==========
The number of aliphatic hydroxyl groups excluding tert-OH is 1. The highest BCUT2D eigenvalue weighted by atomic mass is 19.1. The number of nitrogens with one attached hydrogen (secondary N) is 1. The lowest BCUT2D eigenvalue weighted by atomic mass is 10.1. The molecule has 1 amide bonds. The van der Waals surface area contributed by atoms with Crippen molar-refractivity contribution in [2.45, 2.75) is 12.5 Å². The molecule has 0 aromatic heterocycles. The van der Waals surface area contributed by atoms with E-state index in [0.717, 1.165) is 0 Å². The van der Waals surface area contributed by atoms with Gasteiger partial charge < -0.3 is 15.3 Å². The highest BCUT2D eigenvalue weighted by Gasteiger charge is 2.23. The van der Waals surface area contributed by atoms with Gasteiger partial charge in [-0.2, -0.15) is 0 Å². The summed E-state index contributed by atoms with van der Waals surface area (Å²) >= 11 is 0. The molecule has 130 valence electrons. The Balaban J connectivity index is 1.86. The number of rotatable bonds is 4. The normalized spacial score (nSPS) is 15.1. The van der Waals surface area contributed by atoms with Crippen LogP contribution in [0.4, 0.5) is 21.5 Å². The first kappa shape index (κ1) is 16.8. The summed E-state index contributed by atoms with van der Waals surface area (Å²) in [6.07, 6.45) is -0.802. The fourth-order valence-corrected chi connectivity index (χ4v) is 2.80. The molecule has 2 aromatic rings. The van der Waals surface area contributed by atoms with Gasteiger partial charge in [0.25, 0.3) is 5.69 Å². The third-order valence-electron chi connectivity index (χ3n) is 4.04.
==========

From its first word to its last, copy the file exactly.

The number of aliphatic hydroxyl groups excluding tert-OH is 1. The highest BCUT2D eigenvalue weighted by atomic mass is 19.1. The number of nitrogens with one attached hydrogen (secondary N) is 1. The lowest BCUT2D eigenvalue weighted by atomic mass is 10.1. The molecule has 1 amide bonds. The van der Waals surface area contributed by atoms with Crippen molar-refractivity contribution in [2.45, 2.75) is 12.5 Å². The molecule has 0 aromatic heterocycles. The van der Waals surface area contributed by atoms with E-state index in [0.717, 1.165) is 0 Å². The van der Waals surface area contributed by atoms with Gasteiger partial charge < -0.3 is 15.3 Å². The highest BCUT2D eigenvalue weighted by Gasteiger charge is 2.23. The van der Waals surface area contributed by atoms with Gasteiger partial charge in [-0.2, -0.15) is 0 Å². The summed E-state index contributed by atoms with van der Waals surface area (Å²) >= 11 is 0. The molecule has 130 valence electrons. The Balaban J connectivity index is 1.86. The number of rotatable bonds is 4. The normalized spacial score (nSPS) is 15.1. The van der Waals surface area contributed by atoms with Crippen LogP contribution in [0.4, 0.5) is 21.5 Å². The first kappa shape index (κ1) is 16.8. The summed E-state index contributed by atoms with van der Waals surface area (Å²) in [6.07, 6.45) is -0.802. The fourth-order valence-corrected chi connectivity index (χ4v) is 2.80. The molecule has 2 aromatic rings. The van der Waals surface area contributed by atoms with Gasteiger partial charge in [0.25, 0.3) is 5.69 Å². The third-order valence-electron chi connectivity index (χ3n) is 4.04.